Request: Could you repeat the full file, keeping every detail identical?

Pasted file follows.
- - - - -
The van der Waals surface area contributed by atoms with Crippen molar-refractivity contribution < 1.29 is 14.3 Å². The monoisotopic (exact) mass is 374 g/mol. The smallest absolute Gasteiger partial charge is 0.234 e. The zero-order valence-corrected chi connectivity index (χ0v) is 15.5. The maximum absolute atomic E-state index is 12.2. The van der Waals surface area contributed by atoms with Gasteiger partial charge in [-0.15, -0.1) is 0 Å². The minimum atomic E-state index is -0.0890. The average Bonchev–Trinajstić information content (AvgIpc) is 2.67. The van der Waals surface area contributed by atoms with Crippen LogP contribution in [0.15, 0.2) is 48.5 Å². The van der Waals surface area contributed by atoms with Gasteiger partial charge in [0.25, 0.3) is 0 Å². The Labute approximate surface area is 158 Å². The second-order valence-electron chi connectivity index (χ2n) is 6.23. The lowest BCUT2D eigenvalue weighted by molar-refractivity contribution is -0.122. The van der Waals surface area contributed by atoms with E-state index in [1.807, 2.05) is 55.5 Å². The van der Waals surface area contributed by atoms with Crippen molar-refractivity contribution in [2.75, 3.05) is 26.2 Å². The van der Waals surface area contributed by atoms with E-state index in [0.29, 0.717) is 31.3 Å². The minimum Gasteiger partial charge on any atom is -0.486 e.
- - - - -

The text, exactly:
The van der Waals surface area contributed by atoms with Crippen molar-refractivity contribution < 1.29 is 14.3 Å². The monoisotopic (exact) mass is 374 g/mol. The smallest absolute Gasteiger partial charge is 0.234 e. The zero-order valence-corrected chi connectivity index (χ0v) is 15.5. The maximum absolute atomic E-state index is 12.2. The van der Waals surface area contributed by atoms with Gasteiger partial charge in [-0.15, -0.1) is 0 Å². The minimum atomic E-state index is -0.0890. The average Bonchev–Trinajstić information content (AvgIpc) is 2.67. The van der Waals surface area contributed by atoms with Crippen LogP contribution in [0.15, 0.2) is 48.5 Å². The van der Waals surface area contributed by atoms with Gasteiger partial charge in [0.25, 0.3) is 0 Å². The Labute approximate surface area is 158 Å². The second-order valence-electron chi connectivity index (χ2n) is 6.23. The lowest BCUT2D eigenvalue weighted by molar-refractivity contribution is -0.122. The van der Waals surface area contributed by atoms with E-state index in [1.807, 2.05) is 55.5 Å². The van der Waals surface area contributed by atoms with Crippen molar-refractivity contribution in [2.75, 3.05) is 26.2 Å². The van der Waals surface area contributed by atoms with E-state index in [0.29, 0.717) is 31.3 Å². The minimum Gasteiger partial charge on any atom is -0.486 e.